Don’t throw it away by failing to exercise your franchise.

In this coming election, and whenever again the opportunity arises - PLEASE VOTE!!!

Sunday, January 18, 2009

The AUSTERITY CODE & POWER

In hard times, it's suddenly not so hard to think of ourselves shampooing the dogs, or washing and waxing our own car(s), or steam cleaning our own carpets, or doing some home wiring/plumbing, or even packing lunch to work and eschewing the Big Mac, or whatever. Perhaps instead of tossing out that pant, a little unobtrusive patchwork might not be amiss? In hard times, DIY becomes the order of the day. Outsourcing is just out, even when that means that we are going to lose some comforts and lose some of our now not so precious time.

All of this, and more, could be thought of as cost cutting. Budgeting, and budgeting, and stretching that cash to make ends somehow meet, and staying off those deadly little credit cards...

The other side of the coin is that all of a sudden, the few rupees or dollars in one's pocket take on a new power. Our economies survive, as they are, only because we earn and then we spend. When the spending drops, businesses have to figure out ways to again separate us from that cash.

Influencing what you will choose to do becomes the most important question that other businesses must find an answer to in order to crack the AUSTERITY CODE. If you still have a job, or a viable business, you have in your hands power, real power. What you are still willing to spend money on will do well, and whatever you avoid has to die.

Of course, this has in fact always been true. The thing is that in easier times we just don't notice. Keeping up with the Krishnans is so much easier when we are not feeling the pinch.

Subliminally, but effectively, advertisers are able to convince us that we just can't live without X or Y or Z, the cost really doesn't matter, but to make us feel a real sense of achievement, the bargain of the century is always there to be had, just don't miss THIS chance, AND with an unbelievably low EMI to boot!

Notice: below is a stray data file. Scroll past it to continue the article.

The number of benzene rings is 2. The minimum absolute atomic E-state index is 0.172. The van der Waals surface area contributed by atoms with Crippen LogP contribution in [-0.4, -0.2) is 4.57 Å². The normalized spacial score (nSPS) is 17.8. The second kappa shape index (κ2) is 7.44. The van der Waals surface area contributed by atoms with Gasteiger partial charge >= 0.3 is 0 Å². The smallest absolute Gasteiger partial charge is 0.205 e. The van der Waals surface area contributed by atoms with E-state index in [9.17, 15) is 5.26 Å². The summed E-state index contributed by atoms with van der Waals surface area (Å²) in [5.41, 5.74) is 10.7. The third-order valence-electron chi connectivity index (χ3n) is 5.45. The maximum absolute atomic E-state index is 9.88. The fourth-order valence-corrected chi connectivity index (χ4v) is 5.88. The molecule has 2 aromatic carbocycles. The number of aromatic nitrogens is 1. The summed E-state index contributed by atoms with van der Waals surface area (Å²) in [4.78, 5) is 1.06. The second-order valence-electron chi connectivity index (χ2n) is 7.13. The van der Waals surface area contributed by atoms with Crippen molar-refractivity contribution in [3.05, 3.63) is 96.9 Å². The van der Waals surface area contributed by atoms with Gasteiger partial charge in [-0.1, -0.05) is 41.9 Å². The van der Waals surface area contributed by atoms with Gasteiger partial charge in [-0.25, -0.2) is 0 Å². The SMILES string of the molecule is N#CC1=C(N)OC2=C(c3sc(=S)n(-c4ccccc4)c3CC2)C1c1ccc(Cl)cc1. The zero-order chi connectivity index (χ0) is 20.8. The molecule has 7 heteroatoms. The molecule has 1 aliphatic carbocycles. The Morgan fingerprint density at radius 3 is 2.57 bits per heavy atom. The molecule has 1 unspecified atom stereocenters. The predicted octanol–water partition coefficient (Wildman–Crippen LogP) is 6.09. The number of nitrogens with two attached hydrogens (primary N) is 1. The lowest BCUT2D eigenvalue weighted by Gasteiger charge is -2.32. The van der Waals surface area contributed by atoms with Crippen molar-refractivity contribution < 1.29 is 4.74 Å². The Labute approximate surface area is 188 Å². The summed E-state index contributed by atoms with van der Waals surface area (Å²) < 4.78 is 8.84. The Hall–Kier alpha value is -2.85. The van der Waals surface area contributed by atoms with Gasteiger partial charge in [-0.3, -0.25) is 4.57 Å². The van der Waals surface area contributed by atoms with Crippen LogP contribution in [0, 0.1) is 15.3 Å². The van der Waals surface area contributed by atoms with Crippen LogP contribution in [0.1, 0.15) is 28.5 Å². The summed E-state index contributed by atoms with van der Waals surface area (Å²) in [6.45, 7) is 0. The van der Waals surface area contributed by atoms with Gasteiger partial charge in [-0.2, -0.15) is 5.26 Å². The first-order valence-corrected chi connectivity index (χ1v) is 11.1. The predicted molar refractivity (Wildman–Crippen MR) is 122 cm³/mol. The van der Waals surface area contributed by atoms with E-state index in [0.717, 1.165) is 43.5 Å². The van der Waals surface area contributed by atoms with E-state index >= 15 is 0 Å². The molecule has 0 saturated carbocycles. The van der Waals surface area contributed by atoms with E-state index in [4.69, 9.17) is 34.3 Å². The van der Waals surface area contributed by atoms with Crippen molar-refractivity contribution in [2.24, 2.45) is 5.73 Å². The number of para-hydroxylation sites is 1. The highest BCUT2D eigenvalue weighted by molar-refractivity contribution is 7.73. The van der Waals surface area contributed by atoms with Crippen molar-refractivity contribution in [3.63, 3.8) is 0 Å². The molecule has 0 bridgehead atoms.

The real power of the consumer - that's you - is that the economy cannot do without you. But, that doesn't mean that you are obligated to spend in any way except how you decide is best.

You may get to vote once in a couple of years but you do get to exercise a much more powerful economic (and hence even political) power with every single note that you pull out of your pocket.

Think about it. Think about it a lot, and start exercising your power, Now, and Forever.

Monday, January 12, 2009

Humankind, God, and the NEW CREATION

A Blogworld friend, author, psychologist, and deep thinker, John Doyle has been following a trajectory of thought based on his own reading of some of Paul's (of New Testament fame) thinking. This is remarkable not least because John happens to be somewhere in the atheist/agnostic camp.

On his famous blog "Ktismatics", John has done a whole series of posts on the concept of the "new creation" in some of Paul's epistles. The entire series of posts begins here and there is an index to the the whole series at the end of this post.

In commenting on one of those posts I had made the following statement -

“I’m sure that there are not ‘many’ gods or even more than one, but I’m equally sure that for humankind there have to be many gods even when we think there are none.”

- and John then invited me (perhaps in jest) to expand on the thought.

I admit to having been in a bit of a hurry and dashing that off without giving it sufficient (or even much) thought. Still, though crude, I can stand by the statement and try here to elaborate on the thought.

It's my own belief statement. I believe that God 'exists' i.e. is real. I don't think that the one that I have come to recognise as God is more than one but I could easily be wrong on that call.

The second half of my assertion is more difficult. Each of us is an individual and we know individually.

In an important sense my friend John Doyle is not the same as your friend John Doyle even when we are physically referring to the same person. I'm therefore sure, in my own pigheaded fashion that when I refer to Jesus that is not the same as when you do or when someone else does.

On a broader front, and perhaps more controversially, I think it is also possible that when someone refers to Shirdi Sai Baba they may in fact be thinking of the same one that I know as Jesus.

In fact, to broaden it out even further, it is possible that a person could be an atheist and still 'know' God...and that is not to say that God is not particular!

What do you think?


The New Creation in Paul: Galatians 6
The New Creation in Paul: 2 Corinthians 5
The New Man in Ephesians 2
The New Man in Ephesians 4
Doppelganger Theory in Colossians 3 and Romans 6
The New Creation in Paul - Summary Observations
The Return of the Ktismatically Repressed



SHARE THIS NOW

Google+ javascript:(function(){var now=new Date(),month=now.getMonth()+1;day=now.getDate();year=now.getFullYear();window.polarbear=window.polarbear||{};var D=550,A=450,C=screen.height,B=screen.width,H=Math.round((B/2)-(D/2)),G=0,F=document,E;if(C>A){G=Math.round((C/2)-(A/2))}window.polarbear.shareWin=window.open('https://www.polarbearapp.com/app','','left='+H+',top='+G+',width='+D+',height='+A+',personalbar=0,toolbar=0,scrollbars=1,resizable=1');E=F.createElement('script');E.src='//www.polarbearapp.com/js/web-bookmarklet.js?v='+month+'-'+day+'-'+year;F.getElementsByTagName('head')[0].appendChild(E)}());